With this immense trust that people place in these platforms in mind, it should be no surprise that people also place immense trust in the content posted on these websites. The enormous quantities of information collected by the company allow the platform to target us with advertisements and content that we find appealing, which increases our trust in the content’s veracity. And when this content, even if ideologically-consistent with our own beliefs, is meant to serve the agenda of foreign interests and exploit the divisions among the American people, it can easily be said that this naïve trust in the ability of these platforms to provide accurate information is a problem. But there is another aspect to this debate about power which must be examined, which is not one about the influence of foreign enemies on America’s democracy, but about the tech companies themselves. These companies hold immense amounts of data on everybody who uses their services – which between Google, Facebook, and Apple is probably the vast majority of the population. There organizations operate as benevolent dictatorships, possessing the ability to ruin an individual’s life, but which choose not to use this data for malevolent purposes. There are exceptions to this, but for the most part, Google and Apple users can expect that their data will not be released to the general public or used to blackmail them. But what happens if the company accidentally releases a software update with a faulty encryption system for personal messages? Or if the Zuckerbergs and Tim Cooks of the world (who are far from politically-unbiased individuals, but at least place some inherent moral value in their users’ privacy) are no longer leading these companies? What happens if a CEO with more sinister motivations becomes the person to which billions entrust their personal lives and reputations? These situations may seem far-fetched, but they are a distinct possibility – and why Americans should proceed with caution when placing personal information on social media.

With a centralized command structure and few checks and balances on their power to silence certain voices, these companies effectively operate as dictatorships with the ability to control an information pipeline trusted by billions around the globe. This is exactly the opposite sort of organization which Americans should lay their trust in – our system of government is based around the decentralization of power and the ability to conduct free and informed debates without interference – two characteristics which the social media platforms of today seem to lack. This is why the two solutions that Western governments have proposed to deal with misinformation and political polarization on social medias– having governments directly regulate the content of the platform, or having the company regulate itself – do not solve the underlying problem with these organizations. The first solution is akin to what China does – place government-trained censors in the organization in order to cleanse “destabilizing” content, which may stop the company from pushing its own agenda, but permits the government to mold online discourse to its ideological preferences. The second solution encourages companies to hire “content managers” (a kind euphemism for censor) with the authority to remove any content deemed by the platform to be inappropriate or perpetuating fake news, as is currently being trialed in Germany. Both effectively limit free expression to whatever the government or the company deems suitable for publishing – which contradicts the whole point of having open social media platforms in the first place. So how can social media platforms continue to be places of free and informed debate without powerful interest groups intervening? Is it time to abandon social media all together?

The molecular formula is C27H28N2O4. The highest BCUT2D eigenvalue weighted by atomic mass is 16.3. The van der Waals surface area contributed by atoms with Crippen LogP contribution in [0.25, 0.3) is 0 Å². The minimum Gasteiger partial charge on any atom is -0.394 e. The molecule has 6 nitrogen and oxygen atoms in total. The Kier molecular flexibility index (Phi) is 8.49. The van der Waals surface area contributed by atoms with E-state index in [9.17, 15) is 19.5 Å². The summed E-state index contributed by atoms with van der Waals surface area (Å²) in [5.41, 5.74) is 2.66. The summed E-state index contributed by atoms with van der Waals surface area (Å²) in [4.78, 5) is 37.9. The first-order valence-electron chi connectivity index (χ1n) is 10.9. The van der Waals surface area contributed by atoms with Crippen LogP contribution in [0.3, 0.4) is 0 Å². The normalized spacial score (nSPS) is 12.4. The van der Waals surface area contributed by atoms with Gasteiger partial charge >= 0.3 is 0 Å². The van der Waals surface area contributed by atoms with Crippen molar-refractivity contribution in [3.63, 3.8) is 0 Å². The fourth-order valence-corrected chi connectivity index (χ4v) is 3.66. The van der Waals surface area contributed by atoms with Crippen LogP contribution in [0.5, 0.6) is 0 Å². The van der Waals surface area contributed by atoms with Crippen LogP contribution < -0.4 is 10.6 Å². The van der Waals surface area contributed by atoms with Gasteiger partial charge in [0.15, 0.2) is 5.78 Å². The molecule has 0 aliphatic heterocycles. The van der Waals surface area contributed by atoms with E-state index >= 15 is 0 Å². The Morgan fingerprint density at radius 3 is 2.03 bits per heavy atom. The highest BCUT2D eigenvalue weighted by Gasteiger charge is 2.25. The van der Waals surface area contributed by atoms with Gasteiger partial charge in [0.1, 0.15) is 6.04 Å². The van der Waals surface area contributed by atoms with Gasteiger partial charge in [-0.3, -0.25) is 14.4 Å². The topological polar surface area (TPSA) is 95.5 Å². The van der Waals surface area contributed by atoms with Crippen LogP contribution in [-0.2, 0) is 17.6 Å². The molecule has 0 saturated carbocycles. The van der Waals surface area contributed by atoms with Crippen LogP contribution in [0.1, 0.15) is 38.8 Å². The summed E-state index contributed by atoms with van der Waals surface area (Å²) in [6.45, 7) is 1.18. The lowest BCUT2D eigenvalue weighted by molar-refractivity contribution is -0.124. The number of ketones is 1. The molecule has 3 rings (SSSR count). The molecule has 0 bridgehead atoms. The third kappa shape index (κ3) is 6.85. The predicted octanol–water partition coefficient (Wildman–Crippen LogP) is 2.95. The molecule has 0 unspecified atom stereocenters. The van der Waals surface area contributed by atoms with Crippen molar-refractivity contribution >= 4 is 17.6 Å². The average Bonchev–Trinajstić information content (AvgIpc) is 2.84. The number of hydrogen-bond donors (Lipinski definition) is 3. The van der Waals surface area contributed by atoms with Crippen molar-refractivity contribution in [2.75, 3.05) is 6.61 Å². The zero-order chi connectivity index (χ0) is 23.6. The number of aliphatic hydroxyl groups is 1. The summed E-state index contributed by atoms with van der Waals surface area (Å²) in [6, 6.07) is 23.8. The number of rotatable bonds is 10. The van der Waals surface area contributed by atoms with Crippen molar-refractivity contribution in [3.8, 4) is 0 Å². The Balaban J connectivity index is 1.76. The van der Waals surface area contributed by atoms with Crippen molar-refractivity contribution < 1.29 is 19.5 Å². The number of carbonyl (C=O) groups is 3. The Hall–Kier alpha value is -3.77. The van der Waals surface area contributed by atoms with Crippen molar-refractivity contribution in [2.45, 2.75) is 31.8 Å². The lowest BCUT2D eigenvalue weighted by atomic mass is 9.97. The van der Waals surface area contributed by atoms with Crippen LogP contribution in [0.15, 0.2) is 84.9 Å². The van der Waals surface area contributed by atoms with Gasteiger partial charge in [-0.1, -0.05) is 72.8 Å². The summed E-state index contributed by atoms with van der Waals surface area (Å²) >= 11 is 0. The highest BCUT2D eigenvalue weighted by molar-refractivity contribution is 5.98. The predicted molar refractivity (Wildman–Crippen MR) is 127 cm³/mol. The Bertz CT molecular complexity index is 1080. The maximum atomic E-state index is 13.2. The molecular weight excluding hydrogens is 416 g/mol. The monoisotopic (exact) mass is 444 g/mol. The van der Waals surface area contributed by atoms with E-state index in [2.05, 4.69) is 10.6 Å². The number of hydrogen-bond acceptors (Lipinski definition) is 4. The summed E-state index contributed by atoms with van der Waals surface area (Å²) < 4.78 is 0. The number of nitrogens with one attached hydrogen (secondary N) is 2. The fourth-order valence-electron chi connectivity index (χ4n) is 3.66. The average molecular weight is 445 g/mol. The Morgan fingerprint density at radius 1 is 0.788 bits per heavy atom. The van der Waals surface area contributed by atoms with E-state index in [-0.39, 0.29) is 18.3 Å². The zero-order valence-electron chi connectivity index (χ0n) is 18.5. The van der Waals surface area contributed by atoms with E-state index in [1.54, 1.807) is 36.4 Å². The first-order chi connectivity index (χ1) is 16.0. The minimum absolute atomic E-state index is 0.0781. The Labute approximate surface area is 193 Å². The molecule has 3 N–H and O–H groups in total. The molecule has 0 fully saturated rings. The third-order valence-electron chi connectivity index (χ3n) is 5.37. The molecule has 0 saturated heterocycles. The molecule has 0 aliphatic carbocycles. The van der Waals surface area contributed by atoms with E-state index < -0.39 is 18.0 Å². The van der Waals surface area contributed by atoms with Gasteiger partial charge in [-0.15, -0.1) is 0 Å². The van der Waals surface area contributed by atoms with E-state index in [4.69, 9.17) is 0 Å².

Unfortunately, there is no clear answer to this conundrum. The fact is that social media will be with us for the foreseeable future, and people will continue to place their trust (and their personal information) in organizations with immense potential to personally harm us and our democratic system. After all, who could live without it? As with all major technological advances such as the Industrial Revolution, this new technology will have enormous sociopolitical implications in the coming years. And it is only getting started.